POCATELLO — When it was time to decommission an ambulance from active service, Terrel Tovey said the Bannock County Commission had the option to repurpose and sell the 21-year-old vehicle.
But it was determined the ambulance would be better served as a real-world teaching aid for Pocatello-area high school students preparing for careers as emergency medical technicians.
On Tuesday afternoon, students, school officials, local firefighters and elected officials gathered outside Pocatello/Chubbuck School District 25’s 1st Responders Academy at the corner of North Main and West Fremont streets to celebrate the donation of the ambulance.
According to District 25, the donation of the ambulance was made possible by the Pocatello Fire Department, the Bannock County Ambulance District and the Bannock County Commission.
“This is huge,” said Rhonda Naftz, career and technical education coordinator for District 25. “If you were teaching a student how to use Microsoft Office, you would need a computer lab. The ambulance would be the same thing for EMT students.”
The 1st Responders Academy is open to seniors from all three of Pocatello’s public high schools, with approximately 15 students currently enrolled in the EMT program. Once students complete the yearlong program, which includes classroom instruction and ride-alongs with local paramedics and firefighters, they can take the exam from the National Registry of Emergency Medical Technicians to be certified as EMTs.
For instructor Mark Brood, the ambulance will serve as an important teaching tool to simulate treating and transporting patients in a real world environment. With the ambulance permanently parked inside the academy’s classroom, a 911 call can be simulated from start to finish.
“The students have to know how to load a patient into an ambulance, then they have to keep patient care going,” Brood said about the classroom simulation with the ambulance. “The students have to unload the patient, and then I pretend to be the doctor and they have to give me a report about the patient.”
Last year, District 25 purchased a fire engine that is currently situated inside a 1st Responders Academy classroom. The fire engine provides students with real-world practice in a similar manner to how the ambulance will be utilized.
Students and faculty at the 1st Responders Academy now have a new hands-on learning aid. But for local emergency responders, the donation of the ambulance means helping to create a new generation of EMTs, which is particularly crucial for a largely rural state like Idaho where the services of EMTs are always in high demand.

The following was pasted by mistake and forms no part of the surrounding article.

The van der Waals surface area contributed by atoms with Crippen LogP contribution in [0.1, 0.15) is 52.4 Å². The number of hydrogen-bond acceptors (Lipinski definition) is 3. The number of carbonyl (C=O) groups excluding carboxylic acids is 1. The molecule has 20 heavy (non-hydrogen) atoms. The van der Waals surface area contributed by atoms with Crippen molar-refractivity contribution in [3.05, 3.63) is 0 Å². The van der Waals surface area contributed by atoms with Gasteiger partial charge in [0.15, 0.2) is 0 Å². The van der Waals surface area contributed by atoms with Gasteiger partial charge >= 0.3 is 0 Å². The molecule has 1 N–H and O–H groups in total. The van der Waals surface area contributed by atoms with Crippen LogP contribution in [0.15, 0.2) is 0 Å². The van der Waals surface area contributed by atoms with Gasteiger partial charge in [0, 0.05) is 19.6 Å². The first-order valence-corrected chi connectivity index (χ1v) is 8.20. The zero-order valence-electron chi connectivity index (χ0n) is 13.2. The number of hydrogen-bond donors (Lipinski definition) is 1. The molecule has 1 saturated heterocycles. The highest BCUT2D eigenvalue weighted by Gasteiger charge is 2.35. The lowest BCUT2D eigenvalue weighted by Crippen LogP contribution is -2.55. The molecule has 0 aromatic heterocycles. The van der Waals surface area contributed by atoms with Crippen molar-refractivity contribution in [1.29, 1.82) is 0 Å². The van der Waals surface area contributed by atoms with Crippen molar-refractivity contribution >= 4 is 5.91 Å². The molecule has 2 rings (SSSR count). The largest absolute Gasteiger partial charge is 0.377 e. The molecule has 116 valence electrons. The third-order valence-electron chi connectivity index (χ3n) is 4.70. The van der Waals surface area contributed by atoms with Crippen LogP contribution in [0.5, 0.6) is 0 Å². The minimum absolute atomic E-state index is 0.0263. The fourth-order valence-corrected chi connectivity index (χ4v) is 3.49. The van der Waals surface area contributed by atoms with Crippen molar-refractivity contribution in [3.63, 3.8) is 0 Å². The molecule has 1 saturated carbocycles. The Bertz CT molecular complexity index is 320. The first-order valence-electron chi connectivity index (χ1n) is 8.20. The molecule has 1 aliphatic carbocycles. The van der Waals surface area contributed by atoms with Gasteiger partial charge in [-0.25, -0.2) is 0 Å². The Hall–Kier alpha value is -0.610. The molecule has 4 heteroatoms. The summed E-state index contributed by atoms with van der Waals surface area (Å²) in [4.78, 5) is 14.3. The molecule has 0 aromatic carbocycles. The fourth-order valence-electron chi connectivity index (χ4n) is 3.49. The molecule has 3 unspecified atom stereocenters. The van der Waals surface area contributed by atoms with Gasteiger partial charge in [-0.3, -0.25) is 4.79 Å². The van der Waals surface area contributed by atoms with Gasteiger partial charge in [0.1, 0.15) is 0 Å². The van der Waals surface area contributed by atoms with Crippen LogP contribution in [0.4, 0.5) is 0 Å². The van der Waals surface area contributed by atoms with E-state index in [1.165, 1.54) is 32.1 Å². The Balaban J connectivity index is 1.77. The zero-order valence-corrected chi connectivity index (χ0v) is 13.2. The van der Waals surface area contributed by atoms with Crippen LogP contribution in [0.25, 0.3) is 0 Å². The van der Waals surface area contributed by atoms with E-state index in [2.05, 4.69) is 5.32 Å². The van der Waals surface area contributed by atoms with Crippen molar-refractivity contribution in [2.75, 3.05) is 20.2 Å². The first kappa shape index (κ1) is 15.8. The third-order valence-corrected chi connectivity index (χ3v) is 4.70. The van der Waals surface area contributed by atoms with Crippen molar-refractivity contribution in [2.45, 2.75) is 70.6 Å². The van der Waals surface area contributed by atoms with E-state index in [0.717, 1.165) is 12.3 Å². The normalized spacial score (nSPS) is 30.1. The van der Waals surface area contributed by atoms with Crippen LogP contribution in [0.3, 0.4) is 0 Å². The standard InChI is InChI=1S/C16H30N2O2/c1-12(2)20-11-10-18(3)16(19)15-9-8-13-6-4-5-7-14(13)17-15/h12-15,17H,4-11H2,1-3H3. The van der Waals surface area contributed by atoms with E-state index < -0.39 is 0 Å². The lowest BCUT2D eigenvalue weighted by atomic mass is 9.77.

According to the Bureau of Labor Statistics, the need for EMTs and paramedics across the country is expected to grow by 15 percent over the next 10 years, which is more than double the average for all occupations.
“We want to create of stream of future employees, which is why it is important for us to build bridges and coalitions now,” said Pocatello Fire Chief David Gates.
Tovey, one of the three members of the Bannock County Commission, said the ambulance donated to District 25 was taken out of active service to fulfill an obligation for a state grant that was used to purchase a new ambulance. Though the ambulance could have been repurposed and sold, the commission donated it to the school district for educational purposes instead.
Tovey said helping to provide the best education and training to local youth helps keep them in Southeast Idaho in the long-term.
“If we train our youth here, they are more likely to stay here,” he said.
Being trained in Southeast Idaho and then being able to apply her trade to the area is one of the goals of Madison Line, a senior at Century High School who is enrolled in the 1st Responders Academy. After high school, Line is looking to attend Idaho State University, with the goal of eventually becoming a trauma physician assistant.
She said she is particularly excited about being able to train in the academy's new ambulance.
“I think it’s going to help us improve our skills and know what the real world is going to be like,” Line said. “As an EMT, you’re not just working in a hospital. You’re working in the dirt, you’re working where it’s hard. There's another element of reality that comes into it, and that’s really exciting.”